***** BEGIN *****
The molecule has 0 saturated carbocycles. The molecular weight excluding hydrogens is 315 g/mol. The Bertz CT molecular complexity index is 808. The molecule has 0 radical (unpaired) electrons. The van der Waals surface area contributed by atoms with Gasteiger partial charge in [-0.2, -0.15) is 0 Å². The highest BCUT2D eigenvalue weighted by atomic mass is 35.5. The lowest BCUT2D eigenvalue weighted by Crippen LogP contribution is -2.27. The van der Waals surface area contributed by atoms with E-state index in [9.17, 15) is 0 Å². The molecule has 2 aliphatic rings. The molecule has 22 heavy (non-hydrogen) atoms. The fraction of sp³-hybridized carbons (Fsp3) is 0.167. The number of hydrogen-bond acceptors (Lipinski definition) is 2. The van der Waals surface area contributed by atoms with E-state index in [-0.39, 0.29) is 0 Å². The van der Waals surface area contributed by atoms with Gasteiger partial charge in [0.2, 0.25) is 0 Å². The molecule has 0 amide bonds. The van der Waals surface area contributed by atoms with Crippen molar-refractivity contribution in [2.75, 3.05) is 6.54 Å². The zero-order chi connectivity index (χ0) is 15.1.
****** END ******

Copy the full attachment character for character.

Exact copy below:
The molecule has 0 saturated carbocycles. The molecular weight excluding hydrogens is 315 g/mol. The Bertz CT molecular complexity index is 808. The molecule has 0 radical (unpaired) electrons. The van der Waals surface area contributed by atoms with Gasteiger partial charge in [-0.2, -0.15) is 0 Å². The highest BCUT2D eigenvalue weighted by atomic mass is 35.5. The lowest BCUT2D eigenvalue weighted by Crippen LogP contribution is -2.27. The van der Waals surface area contributed by atoms with E-state index in [9.17, 15) is 0 Å². The molecule has 2 aliphatic rings. The molecule has 22 heavy (non-hydrogen) atoms. The fraction of sp³-hybridized carbons (Fsp3) is 0.167. The number of hydrogen-bond acceptors (Lipinski definition) is 2. The van der Waals surface area contributed by atoms with E-state index in [-0.39, 0.29) is 0 Å². The van der Waals surface area contributed by atoms with Gasteiger partial charge in [0.2, 0.25) is 0 Å². The molecule has 0 amide bonds. The van der Waals surface area contributed by atoms with Crippen molar-refractivity contribution in [2.75, 3.05) is 6.54 Å². The zero-order chi connectivity index (χ0) is 15.1.